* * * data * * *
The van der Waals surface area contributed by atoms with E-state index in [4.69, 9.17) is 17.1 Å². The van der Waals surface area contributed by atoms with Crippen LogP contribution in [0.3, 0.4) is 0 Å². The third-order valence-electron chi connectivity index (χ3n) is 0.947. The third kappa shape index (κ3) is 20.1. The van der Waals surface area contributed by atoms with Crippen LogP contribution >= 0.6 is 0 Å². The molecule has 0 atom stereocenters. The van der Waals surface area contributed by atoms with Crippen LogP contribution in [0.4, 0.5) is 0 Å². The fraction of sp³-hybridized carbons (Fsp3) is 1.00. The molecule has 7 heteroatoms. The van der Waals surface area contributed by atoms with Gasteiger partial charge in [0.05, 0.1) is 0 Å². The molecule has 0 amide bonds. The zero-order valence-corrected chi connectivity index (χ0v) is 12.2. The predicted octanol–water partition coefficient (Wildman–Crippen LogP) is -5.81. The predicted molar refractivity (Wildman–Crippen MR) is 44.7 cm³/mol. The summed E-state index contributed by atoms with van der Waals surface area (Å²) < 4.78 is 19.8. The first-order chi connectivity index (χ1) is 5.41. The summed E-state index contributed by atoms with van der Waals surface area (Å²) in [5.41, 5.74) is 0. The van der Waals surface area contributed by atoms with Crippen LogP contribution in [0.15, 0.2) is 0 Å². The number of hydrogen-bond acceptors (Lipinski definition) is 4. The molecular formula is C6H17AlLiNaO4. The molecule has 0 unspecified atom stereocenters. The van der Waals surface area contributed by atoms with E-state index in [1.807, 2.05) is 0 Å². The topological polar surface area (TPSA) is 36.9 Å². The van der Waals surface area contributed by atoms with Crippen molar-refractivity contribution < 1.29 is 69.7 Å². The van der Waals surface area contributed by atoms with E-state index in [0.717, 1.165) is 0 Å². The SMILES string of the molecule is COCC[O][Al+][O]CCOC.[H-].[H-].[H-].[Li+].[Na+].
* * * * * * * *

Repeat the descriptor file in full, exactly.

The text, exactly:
The van der Waals surface area contributed by atoms with E-state index in [4.69, 9.17) is 17.1 Å². The van der Waals surface area contributed by atoms with Crippen LogP contribution in [0.3, 0.4) is 0 Å². The third-order valence-electron chi connectivity index (χ3n) is 0.947. The third kappa shape index (κ3) is 20.1. The van der Waals surface area contributed by atoms with Crippen LogP contribution >= 0.6 is 0 Å². The molecule has 0 atom stereocenters. The van der Waals surface area contributed by atoms with Crippen LogP contribution in [0.4, 0.5) is 0 Å². The fraction of sp³-hybridized carbons (Fsp3) is 1.00. The molecule has 7 heteroatoms. The van der Waals surface area contributed by atoms with Gasteiger partial charge in [0.05, 0.1) is 0 Å². The molecule has 0 amide bonds. The zero-order valence-corrected chi connectivity index (χ0v) is 12.2. The predicted octanol–water partition coefficient (Wildman–Crippen LogP) is -5.81. The predicted molar refractivity (Wildman–Crippen MR) is 44.7 cm³/mol. The summed E-state index contributed by atoms with van der Waals surface area (Å²) < 4.78 is 19.8. The first-order chi connectivity index (χ1) is 5.41. The summed E-state index contributed by atoms with van der Waals surface area (Å²) in [5.41, 5.74) is 0. The van der Waals surface area contributed by atoms with Crippen LogP contribution in [0.15, 0.2) is 0 Å². The number of hydrogen-bond acceptors (Lipinski definition) is 4. The molecular formula is C6H17AlLiNaO4. The molecule has 0 unspecified atom stereocenters. The van der Waals surface area contributed by atoms with E-state index in [1.807, 2.05) is 0 Å². The topological polar surface area (TPSA) is 36.9 Å². The van der Waals surface area contributed by atoms with Crippen molar-refractivity contribution < 1.29 is 69.7 Å². The van der Waals surface area contributed by atoms with E-state index in [0.717, 1.165) is 0 Å². The SMILES string of the molecule is COCC[O][Al+][O]CCOC.[H-].[H-].[H-].[Li+].[Na+].